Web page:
Distinct response to ionizing radiation of human prostate cell lines
- Venera Cardile
- Marcello Bellia
- Laura Lombardo
- Christian Scifo
- Marcella Renis
Published online on: Saturday, October 1, 2005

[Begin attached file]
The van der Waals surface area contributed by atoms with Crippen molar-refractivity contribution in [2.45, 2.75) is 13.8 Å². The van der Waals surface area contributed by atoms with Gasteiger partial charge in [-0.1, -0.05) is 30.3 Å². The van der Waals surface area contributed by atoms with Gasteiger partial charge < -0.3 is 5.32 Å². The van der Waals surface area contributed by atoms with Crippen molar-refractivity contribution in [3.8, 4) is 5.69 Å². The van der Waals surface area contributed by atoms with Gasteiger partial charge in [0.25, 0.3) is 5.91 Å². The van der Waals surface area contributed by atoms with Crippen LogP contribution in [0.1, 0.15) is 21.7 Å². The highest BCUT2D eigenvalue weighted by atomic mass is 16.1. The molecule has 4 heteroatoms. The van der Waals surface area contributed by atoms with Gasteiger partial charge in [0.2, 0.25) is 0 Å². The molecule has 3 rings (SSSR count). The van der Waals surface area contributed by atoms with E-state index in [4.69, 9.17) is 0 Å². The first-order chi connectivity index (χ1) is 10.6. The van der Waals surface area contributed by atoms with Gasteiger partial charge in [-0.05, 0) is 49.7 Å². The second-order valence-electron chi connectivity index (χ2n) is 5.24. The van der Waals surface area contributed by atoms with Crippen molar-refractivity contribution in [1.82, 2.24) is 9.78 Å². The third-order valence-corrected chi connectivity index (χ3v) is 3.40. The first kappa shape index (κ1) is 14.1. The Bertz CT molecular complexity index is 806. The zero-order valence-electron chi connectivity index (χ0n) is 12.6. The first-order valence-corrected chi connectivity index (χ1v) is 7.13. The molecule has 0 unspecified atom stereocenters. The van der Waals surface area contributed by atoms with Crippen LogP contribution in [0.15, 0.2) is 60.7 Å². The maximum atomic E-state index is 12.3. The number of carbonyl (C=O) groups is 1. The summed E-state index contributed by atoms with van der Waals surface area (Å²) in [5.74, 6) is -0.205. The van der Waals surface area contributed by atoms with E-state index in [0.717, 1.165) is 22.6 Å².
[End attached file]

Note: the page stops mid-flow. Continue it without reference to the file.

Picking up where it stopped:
The purpose of this study was to determine in vitro the relationship between ionizing radiation (IR) treatment, reactive oxygen species (ROS) production, lipid peroxidation, glutathione (GSH) levels, and DNA damage of the human benign prostate hyperplasia BPH-1 cell line, and two prostate cancer cell lines, LNCaP, which is androgen-sensitive, and DU-145, which is androgen non-responsive. The cells were analysed after exposure to 1.0 or 2.0 Gy of X-ray radiations. The response to IR treatment was evaluated by examining: ROS production by quantitative analysis with fluorescent probe 5 and 6-carboxy-2'7'-dichlorodihydrofluorescein diacetate bis acetomethyl ester (DCFH-DA), GSH levels by 2,2'-dinitro-5,5'-dithio-benzoic acid (DTNB), and lipoperoxidation by thiobarbituric acid reactive substances (TBARS) analysis. To study IR-induced DNA damage, Single Cell Gel Electrophoresis or comet assay was performed. DU-145 cells were characterized by higher DNA damage, more evident extent of lipid peroxidation, and slighter levels of ROS and GSH compared to BPH-1 or LNCaP. Human benign BPH-1 and cancer LNCaP and DU-145 cell lines are not equal regarding their capability of IR resistance in terms of ROS production, antioxidant potential, IR-induced lipid peroxidation and DNA damage.